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Having been immersed in recent weeks in not just the long story of country music but the more recent and genre-redefining times of Garth Brooks, who for some of us almost killed the pleasure in country during the 1990s, it seemed appropriate to rediscover one of those who kept country alive and exciting.

In this 2012 interview, Dwight Yoakam talks past and future, 3 Pears and two-steps, and why Emmylou matters more.


Dwight Yoakam’s office sits high up in a typical glass-and-steel corporate tower on Sunset Boulevard, with a view which can make him sigh with pleasure at the unexpected beauty of this not always attractive city. "Look at downtown, look at the light huh,” he interrupts at one point, eyes lighting up. “LA sometimes reminds me of Sydney in terms of the light and how it refracts at times of the year.”

But down the uniformly bland hall from the uniformly ordinary lifts of this otherwise indistinguishable building, his rooms have cowhide lounges, a well-preserved saddle in a corner, big leather chairs and pre-World War II wooden furniture. Homely, earthy even, and kind of old fashioned.

That sounds about right for one of the biggest country music stars of the ‘80s and ‘90s and one of a handful of people who can legitimately be described as game changers. No, not just for the resurrection of the big hat and tight jeans as the uniform for any male country singer – something which will be obvious during his November tour of Australia where he’ll be supported by that big hat/tight jean wearer, Lee Kernaghan. But also for the return of white America's soul music to the upper reaches of the charts and the centre of music industry spreadsheets

However, look around the office and there’s plenty to remind you that Yoakam, despite his status – and being named Dwight David Yoakam, after a quintessential American hero of the 20th century, president Dwight David Eisenhower - has never quite fit the cliches of that most conservative strand of American music.

There’s the fact we’re not in Nashville but in Los Angeles (where the Kentucky-born Yoakam has lived for more than 30 years) and that throughout the rooms are artefacts and memorabilia of ‘60s pop and posters from the films in which he's acted.

A gig poster on the back of one door gives you a sense of how Yoakam really didn't fit the mould, ever. It's for a show in Amsterdam in the early ‘90s and his support act is fellow Los Angelenos Concrete Blonde, indie rockers who were as likely to play country music as they were to vote Republican.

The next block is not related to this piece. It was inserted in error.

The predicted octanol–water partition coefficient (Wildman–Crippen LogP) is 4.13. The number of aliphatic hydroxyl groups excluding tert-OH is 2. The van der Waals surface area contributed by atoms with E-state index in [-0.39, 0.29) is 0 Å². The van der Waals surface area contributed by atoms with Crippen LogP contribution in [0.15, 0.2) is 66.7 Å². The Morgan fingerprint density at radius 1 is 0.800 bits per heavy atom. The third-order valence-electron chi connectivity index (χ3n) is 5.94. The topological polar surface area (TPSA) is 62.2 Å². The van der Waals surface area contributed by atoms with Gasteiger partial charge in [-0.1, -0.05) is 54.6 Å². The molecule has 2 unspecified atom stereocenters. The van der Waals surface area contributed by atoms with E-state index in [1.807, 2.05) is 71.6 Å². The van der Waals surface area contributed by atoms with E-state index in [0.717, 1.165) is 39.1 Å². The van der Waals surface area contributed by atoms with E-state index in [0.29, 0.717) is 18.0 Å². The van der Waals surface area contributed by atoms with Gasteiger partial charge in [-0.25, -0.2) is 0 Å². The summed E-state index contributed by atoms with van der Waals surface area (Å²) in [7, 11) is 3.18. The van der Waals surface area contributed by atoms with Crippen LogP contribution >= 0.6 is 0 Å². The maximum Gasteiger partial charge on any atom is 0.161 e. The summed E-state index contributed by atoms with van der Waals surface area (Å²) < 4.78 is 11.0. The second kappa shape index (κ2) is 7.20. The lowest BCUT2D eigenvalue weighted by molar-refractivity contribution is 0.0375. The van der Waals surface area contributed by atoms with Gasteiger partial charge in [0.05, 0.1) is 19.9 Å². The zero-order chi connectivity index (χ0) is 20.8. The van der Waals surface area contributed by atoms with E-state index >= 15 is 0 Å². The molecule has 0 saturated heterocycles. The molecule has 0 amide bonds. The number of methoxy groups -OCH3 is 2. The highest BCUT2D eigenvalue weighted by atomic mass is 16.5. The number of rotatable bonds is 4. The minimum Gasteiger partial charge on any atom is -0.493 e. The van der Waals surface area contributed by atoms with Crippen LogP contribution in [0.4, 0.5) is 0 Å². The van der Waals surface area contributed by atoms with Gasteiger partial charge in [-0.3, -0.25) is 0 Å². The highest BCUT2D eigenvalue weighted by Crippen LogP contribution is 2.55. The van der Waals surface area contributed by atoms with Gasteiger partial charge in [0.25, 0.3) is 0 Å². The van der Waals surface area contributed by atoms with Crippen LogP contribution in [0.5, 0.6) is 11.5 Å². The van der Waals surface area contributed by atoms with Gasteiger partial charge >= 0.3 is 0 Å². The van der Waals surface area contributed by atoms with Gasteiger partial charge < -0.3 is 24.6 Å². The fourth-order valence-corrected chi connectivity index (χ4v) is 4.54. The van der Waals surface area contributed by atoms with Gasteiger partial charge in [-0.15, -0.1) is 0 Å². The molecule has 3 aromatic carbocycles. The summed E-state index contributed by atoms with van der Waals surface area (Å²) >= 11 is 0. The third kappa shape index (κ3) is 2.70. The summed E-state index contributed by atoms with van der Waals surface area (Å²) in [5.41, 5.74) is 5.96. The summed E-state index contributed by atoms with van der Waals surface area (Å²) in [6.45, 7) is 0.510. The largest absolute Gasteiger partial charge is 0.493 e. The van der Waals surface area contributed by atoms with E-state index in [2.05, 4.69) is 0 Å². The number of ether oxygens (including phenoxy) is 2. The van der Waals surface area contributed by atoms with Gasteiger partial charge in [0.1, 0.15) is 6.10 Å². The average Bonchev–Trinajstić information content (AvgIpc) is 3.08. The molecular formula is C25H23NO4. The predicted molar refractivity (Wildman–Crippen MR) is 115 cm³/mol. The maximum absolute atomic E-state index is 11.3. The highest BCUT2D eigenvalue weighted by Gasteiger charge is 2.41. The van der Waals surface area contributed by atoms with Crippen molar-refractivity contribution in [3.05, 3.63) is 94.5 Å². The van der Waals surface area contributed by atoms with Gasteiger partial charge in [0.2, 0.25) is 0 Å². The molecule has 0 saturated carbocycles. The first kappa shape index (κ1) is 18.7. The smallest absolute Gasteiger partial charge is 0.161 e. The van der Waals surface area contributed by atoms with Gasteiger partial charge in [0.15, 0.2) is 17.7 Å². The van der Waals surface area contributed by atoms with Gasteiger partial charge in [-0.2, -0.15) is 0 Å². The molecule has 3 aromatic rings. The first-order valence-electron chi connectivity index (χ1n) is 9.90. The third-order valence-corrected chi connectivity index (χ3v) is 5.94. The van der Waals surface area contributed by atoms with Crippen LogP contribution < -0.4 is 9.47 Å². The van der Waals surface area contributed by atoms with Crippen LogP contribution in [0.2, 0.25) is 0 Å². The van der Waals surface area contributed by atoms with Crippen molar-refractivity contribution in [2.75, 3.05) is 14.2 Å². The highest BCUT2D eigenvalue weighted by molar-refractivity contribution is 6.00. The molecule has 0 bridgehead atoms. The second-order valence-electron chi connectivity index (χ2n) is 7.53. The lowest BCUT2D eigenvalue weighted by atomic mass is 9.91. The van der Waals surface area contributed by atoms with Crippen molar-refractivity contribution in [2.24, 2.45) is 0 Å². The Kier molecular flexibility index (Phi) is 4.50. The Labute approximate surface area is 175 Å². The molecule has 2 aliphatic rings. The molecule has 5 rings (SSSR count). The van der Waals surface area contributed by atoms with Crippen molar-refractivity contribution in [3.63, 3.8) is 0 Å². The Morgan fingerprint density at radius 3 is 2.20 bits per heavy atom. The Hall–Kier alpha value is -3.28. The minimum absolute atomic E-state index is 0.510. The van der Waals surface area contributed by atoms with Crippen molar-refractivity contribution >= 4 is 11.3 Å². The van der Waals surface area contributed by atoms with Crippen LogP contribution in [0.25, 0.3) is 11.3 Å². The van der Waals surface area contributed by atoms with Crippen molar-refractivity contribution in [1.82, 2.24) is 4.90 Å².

The truth is that what Yoakam called hillbilly music, his boisterous mix of the high and lonesome Appalachians and the big twanging, honky tonk of the Bakersfield sound of one of his heroes, Buck Owens, have always been just a little bit too country for the establishment.

When the Nashville nabobs saw just how much more money could be made with “country music” which sounded more and more like pop and rock, they found the likes of Yoakam and Emmylou Harris, like the ‘70s “outlaws” Willie Nelson and Waylon Jennings, a tad embarrassing.

"Ironically, Willie and Emmylou in their attitude were so removed from mainstream country music that they had more in common with rock audiences and rock musicians,” Yoakam says admiringly.

That’s why, even when he was at his commercial peak selling 25 million albums, Yoakam remained an outsider, more likely to be admired by fans who crossed over to explore rock’s roots in country music, than those who claimed to like “both kinds of music: country and western”.

He says that’s partly down to location as “I'm as physically removed from [Nashville] as you can go without swimming”. It’s more than distance though, it’s also attitudinal.

Having begun his LA life playing alongside the underground bands and so-called cowpunks like the Blasters, after growing up a Beatles, Byrds, Beach Boys and Burrito Brothers fan, he has never wanted to be constricted.

"I made a decision in the ‘70s, after going to Nashville and exploring what the world was there, that that wasn't where I would find my way,” says Yoakam who today is without his hat, his thin grey hair hanging long at the back but pretty sparse across the top. “I’d been drawn sonically here in an immediate sense by Emmylou Harris because I’d watched in college the beacon that Emmylou Harris was from the west coast, from this outpost, making this pertinent, contemporary version of country music. Hers was more pure country than country rock but it didn’t have boundaries.”

You could say much the same thing about Yoakam's new album, his first studio album in seven years, called 3 Pears. It’s got high vocals and near-yodels, drums with snap and guitars with big open sky sounds. It’s more country in a few minutes than, say, Keith Urban has been in 15 years.

But there’s also a song co-written with former rock rapper turned roots act Kid Rock, another he calls “very cow punk, aggressive”, produced by Beck (“I said to him later we may have married the Stones’ Last Time meeting up with Johnny Cash somewhere out there in space”), splashes of soul music and several tracks with harmonies he attributes to channelling the Beatles channelling the Everly Brothers.

“I was born in Pike Country, Kentucky, right against the border of Grundy, Virginia where the Carter Family came from. Ralph Stanley, the Stanley Brothers [were from nearby too],” Yoakam says.

“I received the blessing in being born into a time and place where I was able to be imprinted with the richness of the cultural heritage But I'm marrying a lot of the car radio that's in my head, my mind's ear, with this moment in the 21st-century where I am right now. The future is where I've arrived at."

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